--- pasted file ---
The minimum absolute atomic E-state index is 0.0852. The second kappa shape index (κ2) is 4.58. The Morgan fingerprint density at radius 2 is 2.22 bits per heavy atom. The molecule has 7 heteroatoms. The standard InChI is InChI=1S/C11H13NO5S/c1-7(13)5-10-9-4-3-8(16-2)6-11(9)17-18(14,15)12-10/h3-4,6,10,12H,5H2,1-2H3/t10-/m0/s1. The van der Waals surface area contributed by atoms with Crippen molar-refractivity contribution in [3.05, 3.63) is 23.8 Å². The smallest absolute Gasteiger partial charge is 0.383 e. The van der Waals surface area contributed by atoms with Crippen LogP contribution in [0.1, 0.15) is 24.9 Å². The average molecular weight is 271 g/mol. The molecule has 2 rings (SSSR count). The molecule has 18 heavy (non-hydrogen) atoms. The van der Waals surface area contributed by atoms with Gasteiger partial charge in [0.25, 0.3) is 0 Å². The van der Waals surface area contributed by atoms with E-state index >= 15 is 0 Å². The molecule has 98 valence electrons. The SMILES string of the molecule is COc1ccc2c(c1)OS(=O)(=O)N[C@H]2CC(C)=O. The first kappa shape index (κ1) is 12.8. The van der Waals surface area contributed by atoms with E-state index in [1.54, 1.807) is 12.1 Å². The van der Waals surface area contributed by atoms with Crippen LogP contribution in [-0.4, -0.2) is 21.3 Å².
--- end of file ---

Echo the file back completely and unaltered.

The minimum absolute atomic E-state index is 0.0852. The second kappa shape index (κ2) is 4.58. The Morgan fingerprint density at radius 2 is 2.22 bits per heavy atom. The molecule has 7 heteroatoms. The standard InChI is InChI=1S/C11H13NO5S/c1-7(13)5-10-9-4-3-8(16-2)6-11(9)17-18(14,15)12-10/h3-4,6,10,12H,5H2,1-2H3/t10-/m0/s1. The van der Waals surface area contributed by atoms with Crippen molar-refractivity contribution in [3.05, 3.63) is 23.8 Å². The smallest absolute Gasteiger partial charge is 0.383 e. The van der Waals surface area contributed by atoms with Crippen LogP contribution in [0.1, 0.15) is 24.9 Å². The average molecular weight is 271 g/mol. The molecule has 2 rings (SSSR count). The molecule has 18 heavy (non-hydrogen) atoms. The van der Waals surface area contributed by atoms with Gasteiger partial charge in [0.25, 0.3) is 0 Å². The van der Waals surface area contributed by atoms with E-state index >= 15 is 0 Å². The molecule has 98 valence electrons. The SMILES string of the molecule is COc1ccc2c(c1)OS(=O)(=O)N[C@H]2CC(C)=O. The first kappa shape index (κ1) is 12.8. The van der Waals surface area contributed by atoms with E-state index in [1.54, 1.807) is 12.1 Å². The van der Waals surface area contributed by atoms with Crippen LogP contribution in [-0.4, -0.2) is 21.3 Å².